A woman has been told she is ‘too ugly’ for selfies. uploads one selfie every day for a year and refuses to be abused by trolls

In my opinion, one of the most abhorrent aspects of contemporary society is bullying.

It is truly repugnant behavior to discriminate against someone based on something as trivial as appearances, but social media has unfortunately given people a place to be rude to one another while enjoying a certain degree of anonymity.

Melissa Blake knows this all too well. Bullies on the internet warned the writer she was “too ugly” to post pictures of herself.

The comments, which came after Melissa wrote an essay for CNN in 2019, clearly angered Melissa.

Hundreds of people criticized her appearance after a YouTuber posted a photo of her after the post was published. Among other things, Melissa, who has Freeman Sheldon syndrome, has been called a “blob fish” and a “whale.”

Instead of letting the disgusting trolls scare her into melancholy, she made the very original decision to take a stand.

Melissa posted on Twitter, “People said that I should be banned from posting photos of myself because I’m too ugly during the last round of trollgate.” Thus, I would just like to take these three selfies to commemorate the event.

A lot of people took notice of that specific tweet online and defended Melissa. However, the writer didn’t end there. After hearing that she should be “banned” for snapping selfies since she was so ugly, Melissa continued to post a picture every day for a year.

Her Instagram following increased from 7,500 to 100,000 as a result. Melissa, 39, posted pictures every day and talked about things like disabilities. Refinery29 reports that she said:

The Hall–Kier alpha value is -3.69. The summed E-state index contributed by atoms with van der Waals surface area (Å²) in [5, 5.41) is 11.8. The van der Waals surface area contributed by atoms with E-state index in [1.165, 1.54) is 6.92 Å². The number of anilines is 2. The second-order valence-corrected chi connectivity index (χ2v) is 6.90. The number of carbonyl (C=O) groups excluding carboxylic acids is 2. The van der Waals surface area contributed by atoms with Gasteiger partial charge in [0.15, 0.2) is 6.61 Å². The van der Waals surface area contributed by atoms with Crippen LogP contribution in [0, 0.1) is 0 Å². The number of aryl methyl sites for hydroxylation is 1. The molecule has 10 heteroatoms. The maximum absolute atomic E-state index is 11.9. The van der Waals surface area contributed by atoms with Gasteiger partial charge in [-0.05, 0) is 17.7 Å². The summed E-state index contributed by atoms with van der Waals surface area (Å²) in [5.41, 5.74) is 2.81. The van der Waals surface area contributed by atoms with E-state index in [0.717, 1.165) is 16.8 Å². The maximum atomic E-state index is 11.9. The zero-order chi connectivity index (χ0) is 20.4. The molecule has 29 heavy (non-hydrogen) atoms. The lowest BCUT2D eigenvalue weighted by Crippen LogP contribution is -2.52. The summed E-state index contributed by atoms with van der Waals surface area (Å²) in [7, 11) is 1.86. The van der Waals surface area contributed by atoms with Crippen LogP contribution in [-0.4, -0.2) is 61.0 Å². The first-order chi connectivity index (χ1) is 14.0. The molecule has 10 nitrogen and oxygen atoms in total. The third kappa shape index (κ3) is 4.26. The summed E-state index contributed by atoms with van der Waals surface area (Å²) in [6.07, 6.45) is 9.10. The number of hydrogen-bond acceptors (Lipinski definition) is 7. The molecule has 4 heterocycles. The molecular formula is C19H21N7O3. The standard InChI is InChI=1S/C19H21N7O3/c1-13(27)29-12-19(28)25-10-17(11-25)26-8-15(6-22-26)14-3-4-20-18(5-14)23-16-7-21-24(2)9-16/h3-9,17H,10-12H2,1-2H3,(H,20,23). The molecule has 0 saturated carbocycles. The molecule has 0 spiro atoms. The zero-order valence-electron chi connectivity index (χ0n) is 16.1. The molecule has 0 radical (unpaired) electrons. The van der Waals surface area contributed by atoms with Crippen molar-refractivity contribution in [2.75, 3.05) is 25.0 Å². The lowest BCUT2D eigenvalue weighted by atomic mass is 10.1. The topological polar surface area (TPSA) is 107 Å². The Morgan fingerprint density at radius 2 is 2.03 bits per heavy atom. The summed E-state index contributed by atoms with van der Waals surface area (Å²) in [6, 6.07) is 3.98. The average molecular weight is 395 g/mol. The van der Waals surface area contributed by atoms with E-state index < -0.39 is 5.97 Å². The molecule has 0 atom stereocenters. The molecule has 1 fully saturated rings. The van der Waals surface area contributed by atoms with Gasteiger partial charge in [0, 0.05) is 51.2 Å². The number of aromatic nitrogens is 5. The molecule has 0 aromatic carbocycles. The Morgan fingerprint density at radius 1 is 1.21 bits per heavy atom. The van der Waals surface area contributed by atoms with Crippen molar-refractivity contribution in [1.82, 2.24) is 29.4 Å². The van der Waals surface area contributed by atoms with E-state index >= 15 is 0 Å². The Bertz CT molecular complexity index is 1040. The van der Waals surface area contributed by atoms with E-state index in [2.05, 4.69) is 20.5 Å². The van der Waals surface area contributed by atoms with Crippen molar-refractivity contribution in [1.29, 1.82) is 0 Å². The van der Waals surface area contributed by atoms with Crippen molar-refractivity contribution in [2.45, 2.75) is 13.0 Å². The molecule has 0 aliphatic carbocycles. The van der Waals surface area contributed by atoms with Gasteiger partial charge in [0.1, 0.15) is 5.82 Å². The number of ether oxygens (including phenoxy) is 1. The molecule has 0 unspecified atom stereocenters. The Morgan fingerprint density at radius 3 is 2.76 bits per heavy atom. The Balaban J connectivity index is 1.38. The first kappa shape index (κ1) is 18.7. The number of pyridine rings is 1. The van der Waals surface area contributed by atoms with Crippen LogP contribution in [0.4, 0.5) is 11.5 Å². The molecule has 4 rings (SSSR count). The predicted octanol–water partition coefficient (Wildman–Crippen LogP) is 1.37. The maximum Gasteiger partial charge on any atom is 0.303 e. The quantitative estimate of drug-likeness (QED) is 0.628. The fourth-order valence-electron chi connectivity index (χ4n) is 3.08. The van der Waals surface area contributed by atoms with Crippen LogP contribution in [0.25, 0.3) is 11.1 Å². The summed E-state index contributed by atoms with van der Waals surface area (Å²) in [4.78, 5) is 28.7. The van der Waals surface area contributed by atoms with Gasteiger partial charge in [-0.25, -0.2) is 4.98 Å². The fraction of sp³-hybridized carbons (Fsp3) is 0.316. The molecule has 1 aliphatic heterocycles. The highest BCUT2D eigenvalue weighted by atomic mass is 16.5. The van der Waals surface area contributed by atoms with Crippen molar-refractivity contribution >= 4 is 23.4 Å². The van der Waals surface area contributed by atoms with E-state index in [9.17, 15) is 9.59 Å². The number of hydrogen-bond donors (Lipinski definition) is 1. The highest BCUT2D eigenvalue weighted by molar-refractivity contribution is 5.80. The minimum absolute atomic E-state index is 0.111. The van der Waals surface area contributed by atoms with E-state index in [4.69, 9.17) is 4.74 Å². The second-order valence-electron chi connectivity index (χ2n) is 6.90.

“They all had one thing in common: every selfie captured my essence and true self.” Every single one was a message-filled celebration.

She continued, saying:

It’s a means for me to take back control and depict disability in a more truthful light. due to the current one we possess? There are many myths that depict individuals with disabilities as a burden on society; it’s more 1950 than 2020. We lead full lives, on the other hand, and I’m happy to have been able to prove that for a full year.

I don’t know about you, but I’m incredibly pleased of Melissa for having the bravery to confront the repulsive trolls who were trying to undermine her for a quick laugh.

Melissa I have no idea if you will ever read this, but if you do, I would be very grateful. I appreciate you inspiring others to ignore bullies who are only interested in putting down other people. I appreciate you showing us that attractiveness is superficial. I appreciate you being who you are!

Please share this story if you are proud of Melissa and hope that bullying never occurs in the world.

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